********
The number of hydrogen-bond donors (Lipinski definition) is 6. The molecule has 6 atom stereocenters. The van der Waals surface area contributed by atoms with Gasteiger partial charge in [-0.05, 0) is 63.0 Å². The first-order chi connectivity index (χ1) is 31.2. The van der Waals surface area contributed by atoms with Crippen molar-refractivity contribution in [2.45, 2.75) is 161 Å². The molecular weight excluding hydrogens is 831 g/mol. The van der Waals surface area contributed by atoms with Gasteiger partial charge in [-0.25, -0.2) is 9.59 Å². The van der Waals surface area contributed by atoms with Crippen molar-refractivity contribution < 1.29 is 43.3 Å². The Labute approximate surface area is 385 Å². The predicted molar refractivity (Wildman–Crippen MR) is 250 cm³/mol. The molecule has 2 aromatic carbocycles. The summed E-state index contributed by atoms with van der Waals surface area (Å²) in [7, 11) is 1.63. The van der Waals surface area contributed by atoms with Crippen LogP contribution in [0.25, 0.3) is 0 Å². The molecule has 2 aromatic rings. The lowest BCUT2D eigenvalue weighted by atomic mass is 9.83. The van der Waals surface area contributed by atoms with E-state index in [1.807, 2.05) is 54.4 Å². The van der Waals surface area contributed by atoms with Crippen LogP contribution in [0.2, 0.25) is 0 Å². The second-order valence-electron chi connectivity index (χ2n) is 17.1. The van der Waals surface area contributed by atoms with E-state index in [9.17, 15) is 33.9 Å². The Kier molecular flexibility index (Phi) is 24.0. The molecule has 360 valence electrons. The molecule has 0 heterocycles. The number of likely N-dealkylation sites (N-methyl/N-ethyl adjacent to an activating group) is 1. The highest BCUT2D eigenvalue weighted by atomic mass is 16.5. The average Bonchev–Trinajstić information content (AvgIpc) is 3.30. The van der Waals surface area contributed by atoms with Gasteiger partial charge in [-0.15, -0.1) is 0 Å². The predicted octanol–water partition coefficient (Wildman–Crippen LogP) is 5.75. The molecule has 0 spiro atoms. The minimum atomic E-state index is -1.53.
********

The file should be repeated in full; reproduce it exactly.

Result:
The number of hydrogen-bond donors (Lipinski definition) is 6. The molecule has 6 atom stereocenters. The van der Waals surface area contributed by atoms with Gasteiger partial charge in [-0.05, 0) is 63.0 Å². The first-order chi connectivity index (χ1) is 31.2. The van der Waals surface area contributed by atoms with Crippen molar-refractivity contribution in [2.45, 2.75) is 161 Å². The molecular weight excluding hydrogens is 831 g/mol. The van der Waals surface area contributed by atoms with Gasteiger partial charge in [-0.25, -0.2) is 9.59 Å². The van der Waals surface area contributed by atoms with Crippen molar-refractivity contribution < 1.29 is 43.3 Å². The Labute approximate surface area is 385 Å². The predicted molar refractivity (Wildman–Crippen MR) is 250 cm³/mol. The molecule has 2 aromatic carbocycles. The summed E-state index contributed by atoms with van der Waals surface area (Å²) in [7, 11) is 1.63. The van der Waals surface area contributed by atoms with Crippen LogP contribution in [0.25, 0.3) is 0 Å². The molecule has 2 aromatic rings. The lowest BCUT2D eigenvalue weighted by atomic mass is 9.83. The van der Waals surface area contributed by atoms with E-state index in [1.807, 2.05) is 54.4 Å². The van der Waals surface area contributed by atoms with Crippen LogP contribution in [0.2, 0.25) is 0 Å². The second-order valence-electron chi connectivity index (χ2n) is 17.1. The van der Waals surface area contributed by atoms with E-state index in [9.17, 15) is 33.9 Å². The Kier molecular flexibility index (Phi) is 24.0. The molecule has 360 valence electrons. The molecule has 0 heterocycles. The number of likely N-dealkylation sites (N-methyl/N-ethyl adjacent to an activating group) is 1. The highest BCUT2D eigenvalue weighted by atomic mass is 16.5. The average Bonchev–Trinajstić information content (AvgIpc) is 3.30. The van der Waals surface area contributed by atoms with Gasteiger partial charge in [-0.15, -0.1) is 0 Å². The predicted octanol–water partition coefficient (Wildman–Crippen LogP) is 5.75. The molecule has 0 spiro atoms. The minimum atomic E-state index is -1.53.